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Are all real-time algorithms patented? I was very interested in seeing Staccado (see my recent edits). It seems to fulfill all important criteria for hard real-time GC algorithm. I found a patent that migh ally to Staccado (didn't read to carefully). It doesn't mention that name in title or in text. It however mentions Metronome a lot that it is based on. I assume Metronome is patented but do not know for sure: []. Azul uses a patented  algorithm, but they sell hardware. Should we say that algorithms are patented? It seems they (real-time) all might be? Let's say they all are and they expire in 20 years then anyone know if a soft or even hard real-time GC algorithm older than that is available (that could be used eg. for Java, or C/C++)? Seems patent-less hard real-time Java (or even soft) is not available for the next 15 years or so. While for C/C++ it is as GC is not needed. comp.arch (talk) 14:48, 13 March 2014 (UTC)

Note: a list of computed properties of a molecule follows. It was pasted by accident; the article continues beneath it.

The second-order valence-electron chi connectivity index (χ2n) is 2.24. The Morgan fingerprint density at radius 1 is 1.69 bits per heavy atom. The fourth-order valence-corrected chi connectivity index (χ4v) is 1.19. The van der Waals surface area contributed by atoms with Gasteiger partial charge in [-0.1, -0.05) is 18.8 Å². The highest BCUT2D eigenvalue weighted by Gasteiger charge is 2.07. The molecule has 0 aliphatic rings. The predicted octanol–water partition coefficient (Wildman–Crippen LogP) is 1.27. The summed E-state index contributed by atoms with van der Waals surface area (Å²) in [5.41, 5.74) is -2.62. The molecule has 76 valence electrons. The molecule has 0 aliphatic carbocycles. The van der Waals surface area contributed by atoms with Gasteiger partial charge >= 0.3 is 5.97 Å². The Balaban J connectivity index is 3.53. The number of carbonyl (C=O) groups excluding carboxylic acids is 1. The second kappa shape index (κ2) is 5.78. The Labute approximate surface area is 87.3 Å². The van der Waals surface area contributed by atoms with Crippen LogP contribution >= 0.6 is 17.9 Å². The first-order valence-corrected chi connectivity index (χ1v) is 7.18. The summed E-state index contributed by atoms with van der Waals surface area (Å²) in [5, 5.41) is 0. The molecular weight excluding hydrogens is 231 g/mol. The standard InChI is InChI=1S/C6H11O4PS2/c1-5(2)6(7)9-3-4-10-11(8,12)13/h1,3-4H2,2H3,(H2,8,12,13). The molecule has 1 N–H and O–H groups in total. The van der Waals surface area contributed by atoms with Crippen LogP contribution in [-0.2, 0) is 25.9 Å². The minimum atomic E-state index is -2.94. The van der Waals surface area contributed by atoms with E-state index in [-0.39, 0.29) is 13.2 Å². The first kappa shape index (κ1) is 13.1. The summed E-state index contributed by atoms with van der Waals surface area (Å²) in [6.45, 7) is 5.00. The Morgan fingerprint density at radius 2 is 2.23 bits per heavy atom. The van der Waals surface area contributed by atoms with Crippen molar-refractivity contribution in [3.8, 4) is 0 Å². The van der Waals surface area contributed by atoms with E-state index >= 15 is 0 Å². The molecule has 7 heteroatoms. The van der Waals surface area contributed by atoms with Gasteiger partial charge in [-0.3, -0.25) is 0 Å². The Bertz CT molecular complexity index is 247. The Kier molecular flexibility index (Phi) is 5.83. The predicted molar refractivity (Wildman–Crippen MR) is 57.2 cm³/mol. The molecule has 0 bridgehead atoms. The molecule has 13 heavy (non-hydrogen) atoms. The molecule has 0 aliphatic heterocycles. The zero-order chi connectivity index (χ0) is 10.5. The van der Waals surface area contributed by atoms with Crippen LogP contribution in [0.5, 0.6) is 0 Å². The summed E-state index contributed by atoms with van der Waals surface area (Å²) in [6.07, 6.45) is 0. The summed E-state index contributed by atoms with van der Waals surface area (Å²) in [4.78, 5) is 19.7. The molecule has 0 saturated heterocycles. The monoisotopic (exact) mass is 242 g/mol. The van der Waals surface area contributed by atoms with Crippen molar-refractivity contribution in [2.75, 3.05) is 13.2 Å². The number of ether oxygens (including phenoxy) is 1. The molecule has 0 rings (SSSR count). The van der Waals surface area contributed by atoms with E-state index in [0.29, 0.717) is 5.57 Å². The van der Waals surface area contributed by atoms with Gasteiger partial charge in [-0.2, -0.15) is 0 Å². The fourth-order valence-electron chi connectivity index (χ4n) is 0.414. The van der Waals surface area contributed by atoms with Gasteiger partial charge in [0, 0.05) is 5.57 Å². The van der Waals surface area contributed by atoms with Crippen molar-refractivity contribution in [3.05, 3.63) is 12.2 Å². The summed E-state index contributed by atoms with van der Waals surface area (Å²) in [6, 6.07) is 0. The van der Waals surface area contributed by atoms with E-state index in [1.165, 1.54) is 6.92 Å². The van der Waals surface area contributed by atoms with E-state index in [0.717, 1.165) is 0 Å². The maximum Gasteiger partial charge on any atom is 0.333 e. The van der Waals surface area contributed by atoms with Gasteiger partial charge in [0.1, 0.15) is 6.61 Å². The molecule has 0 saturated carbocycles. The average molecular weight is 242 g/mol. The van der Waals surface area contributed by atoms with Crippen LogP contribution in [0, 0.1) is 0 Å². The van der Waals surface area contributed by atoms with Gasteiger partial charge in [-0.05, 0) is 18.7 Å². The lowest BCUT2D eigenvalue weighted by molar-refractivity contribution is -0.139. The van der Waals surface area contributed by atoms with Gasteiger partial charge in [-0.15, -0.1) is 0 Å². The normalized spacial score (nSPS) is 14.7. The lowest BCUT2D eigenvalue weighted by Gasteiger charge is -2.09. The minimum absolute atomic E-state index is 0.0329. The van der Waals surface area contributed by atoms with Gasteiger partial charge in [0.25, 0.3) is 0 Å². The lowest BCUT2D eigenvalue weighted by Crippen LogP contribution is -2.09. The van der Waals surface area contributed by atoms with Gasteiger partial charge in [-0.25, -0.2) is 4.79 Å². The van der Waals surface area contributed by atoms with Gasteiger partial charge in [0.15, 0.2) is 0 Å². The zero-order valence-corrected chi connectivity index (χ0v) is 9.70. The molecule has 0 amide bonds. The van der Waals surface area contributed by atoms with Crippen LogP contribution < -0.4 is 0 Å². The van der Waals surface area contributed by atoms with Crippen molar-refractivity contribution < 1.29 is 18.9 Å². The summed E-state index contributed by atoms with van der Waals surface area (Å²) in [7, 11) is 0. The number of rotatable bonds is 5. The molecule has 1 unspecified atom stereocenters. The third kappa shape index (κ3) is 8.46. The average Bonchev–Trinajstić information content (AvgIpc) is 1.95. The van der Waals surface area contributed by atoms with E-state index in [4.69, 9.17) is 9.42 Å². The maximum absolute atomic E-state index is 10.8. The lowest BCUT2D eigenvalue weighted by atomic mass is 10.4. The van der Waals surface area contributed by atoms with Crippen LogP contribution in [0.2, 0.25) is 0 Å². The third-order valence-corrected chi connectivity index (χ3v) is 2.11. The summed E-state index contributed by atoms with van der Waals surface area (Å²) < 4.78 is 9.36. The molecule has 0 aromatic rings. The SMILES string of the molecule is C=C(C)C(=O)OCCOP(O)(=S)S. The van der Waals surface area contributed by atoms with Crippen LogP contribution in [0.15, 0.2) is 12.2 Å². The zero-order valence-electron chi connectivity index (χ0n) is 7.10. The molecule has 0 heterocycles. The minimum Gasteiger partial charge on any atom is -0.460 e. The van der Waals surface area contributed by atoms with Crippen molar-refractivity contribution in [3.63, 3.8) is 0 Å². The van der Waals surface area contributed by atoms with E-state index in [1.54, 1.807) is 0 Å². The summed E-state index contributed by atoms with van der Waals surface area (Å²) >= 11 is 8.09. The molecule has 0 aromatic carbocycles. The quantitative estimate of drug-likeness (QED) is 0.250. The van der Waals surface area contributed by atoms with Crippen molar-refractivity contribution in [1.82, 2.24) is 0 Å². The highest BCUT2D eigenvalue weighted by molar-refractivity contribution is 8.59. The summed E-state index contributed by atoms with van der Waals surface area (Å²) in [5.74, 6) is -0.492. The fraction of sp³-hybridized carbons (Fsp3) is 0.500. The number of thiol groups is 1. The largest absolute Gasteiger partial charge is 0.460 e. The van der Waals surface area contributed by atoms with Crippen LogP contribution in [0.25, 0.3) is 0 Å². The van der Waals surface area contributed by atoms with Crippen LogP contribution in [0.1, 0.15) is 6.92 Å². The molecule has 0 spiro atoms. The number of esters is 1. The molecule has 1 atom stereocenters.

Great, thanks. It doesn't say anything about patents or the date. I assume it's over 20 years old (references are old and it's about LISP) even though the html file is newer. Then the patents would be expired in the states (and everywhere?). I haven't looked into the algorithms enough in the article here, but they mentioned arraylets (and compiler support). I haven't thought it through, it seems arrays might be a problem. When I learned (about) LISP I didn't learn about arrays in it. As it is functional and based on linked lists maybe it helps if no arrays are used for real time. Doesn't (modern) LISP however also support arrays? And while the article you pointed to says real time, should we assume hard real-time? [Even if the GC is real-time and the rest of Java/programming language, would VM not screw that up possibly (be disabled?).] The new algorithms must have something better or they would not be thought up. Staccado is also concurrent, while Metronome is not but still an improvement I assume on what you pointed to. comp.arch (talk)
Can you add "The grabage collector move the memory locations of variables, so it causes limitations using pointers, which cause inconvenience for programming." into the Disadventage section? --184.108.40.206 (talk) 02:01, 24 May 2016 (UTC)